The Day I Didn’t see JFK
The day I didn’t see JFK was the day I took the oath to become a U.S. citizen.
Recent news and discussions about standing for the national anthem and other shows of patriotism brought back memories of my naturalization ceremony.
My parents and other family members became citizens in about 1958, five years after our arrival from England. I received automatic citizenship at that time with my parents, but when I turned 15 I had the opportunity to go back and take the oath on my own at the Federal Courthouse in Toledo, Ohio.
My parents took me out of school on a Friday in October, 1960. I remember little about the ceremony, but afterwards we learned that John F. Kennedy was making a campaign appearance in Toledo later that day. We went to the announced location, where a crowd was gathering, and waited. And waited. And waited. Like many other candidates, JFK was running very late, and there was no announced ETA.
Problem was, my high school had a football game that night, and if we stayed any longer I’d miss the game. We usually didn’t have championship football teams, but that game would determine the season league championship.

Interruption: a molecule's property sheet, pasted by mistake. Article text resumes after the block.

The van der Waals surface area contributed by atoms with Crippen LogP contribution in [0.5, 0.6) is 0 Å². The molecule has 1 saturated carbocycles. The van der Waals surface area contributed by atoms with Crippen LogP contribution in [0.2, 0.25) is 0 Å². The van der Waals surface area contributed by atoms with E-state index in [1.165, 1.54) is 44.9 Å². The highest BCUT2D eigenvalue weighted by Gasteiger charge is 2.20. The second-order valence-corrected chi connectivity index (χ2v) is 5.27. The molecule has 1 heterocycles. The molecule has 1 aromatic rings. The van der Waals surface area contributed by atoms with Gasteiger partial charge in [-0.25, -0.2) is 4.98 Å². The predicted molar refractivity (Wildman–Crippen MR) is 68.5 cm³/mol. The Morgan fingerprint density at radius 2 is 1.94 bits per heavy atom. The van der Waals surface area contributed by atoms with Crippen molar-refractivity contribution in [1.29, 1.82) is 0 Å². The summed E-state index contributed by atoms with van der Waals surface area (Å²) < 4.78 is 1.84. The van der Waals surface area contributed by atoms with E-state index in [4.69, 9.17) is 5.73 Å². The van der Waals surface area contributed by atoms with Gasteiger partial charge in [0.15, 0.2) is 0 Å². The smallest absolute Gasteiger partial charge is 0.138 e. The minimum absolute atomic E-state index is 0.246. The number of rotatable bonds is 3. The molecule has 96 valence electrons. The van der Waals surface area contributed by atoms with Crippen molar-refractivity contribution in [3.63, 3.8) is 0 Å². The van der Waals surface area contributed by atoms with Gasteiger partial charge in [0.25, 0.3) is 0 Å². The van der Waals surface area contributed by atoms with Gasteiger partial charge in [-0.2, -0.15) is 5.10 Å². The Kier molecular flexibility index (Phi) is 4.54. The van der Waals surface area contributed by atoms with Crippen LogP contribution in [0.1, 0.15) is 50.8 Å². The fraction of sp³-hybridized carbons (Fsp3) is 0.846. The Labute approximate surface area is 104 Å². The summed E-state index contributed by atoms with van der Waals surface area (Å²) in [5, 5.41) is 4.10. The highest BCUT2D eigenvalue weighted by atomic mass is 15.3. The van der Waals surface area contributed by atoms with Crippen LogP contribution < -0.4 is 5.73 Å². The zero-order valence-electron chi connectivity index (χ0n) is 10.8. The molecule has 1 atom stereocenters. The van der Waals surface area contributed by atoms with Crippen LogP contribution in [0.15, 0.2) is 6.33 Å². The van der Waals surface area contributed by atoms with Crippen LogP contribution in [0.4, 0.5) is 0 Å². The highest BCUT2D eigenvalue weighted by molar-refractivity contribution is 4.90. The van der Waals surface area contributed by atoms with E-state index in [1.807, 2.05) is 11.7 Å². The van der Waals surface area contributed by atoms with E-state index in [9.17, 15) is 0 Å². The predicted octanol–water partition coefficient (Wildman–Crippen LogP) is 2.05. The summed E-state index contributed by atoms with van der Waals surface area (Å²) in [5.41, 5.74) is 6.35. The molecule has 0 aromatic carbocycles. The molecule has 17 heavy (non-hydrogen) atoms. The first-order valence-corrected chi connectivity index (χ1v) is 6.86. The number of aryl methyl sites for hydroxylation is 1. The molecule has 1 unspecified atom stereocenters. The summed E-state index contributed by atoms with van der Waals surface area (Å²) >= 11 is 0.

Since it was my day, my parents let me decide whether to stay or go, although I’m sure they were secretly, breathlessly, hoping I’d choose history over football. I gave it careful thought; I was very torn. I chose the game.
My team lost.
If I had it to do over again, of course I would have stayed. The great irony is that I’ve had zero interest in sports since high school. Ask my husband. (Maybe it was the heartbreak of that loss.)
I was going to include a shot of my naturalization certificate but it says on the front, “IT IS A VIOLATION OF THE U.S. CODE (AND PUNISHABLE AS SUCH) TO COPY, PRINT, PHOTOGRAPH, OR OTHERWISE ILLEGALLY USE THIS CERTIFICATE.” The photo is terrible, anyway.
Instead, here’s a shot from the yearbook, the year Norwalk High School’s football team was 6-1 in the Northern Ohio League and Shelby was 7-0.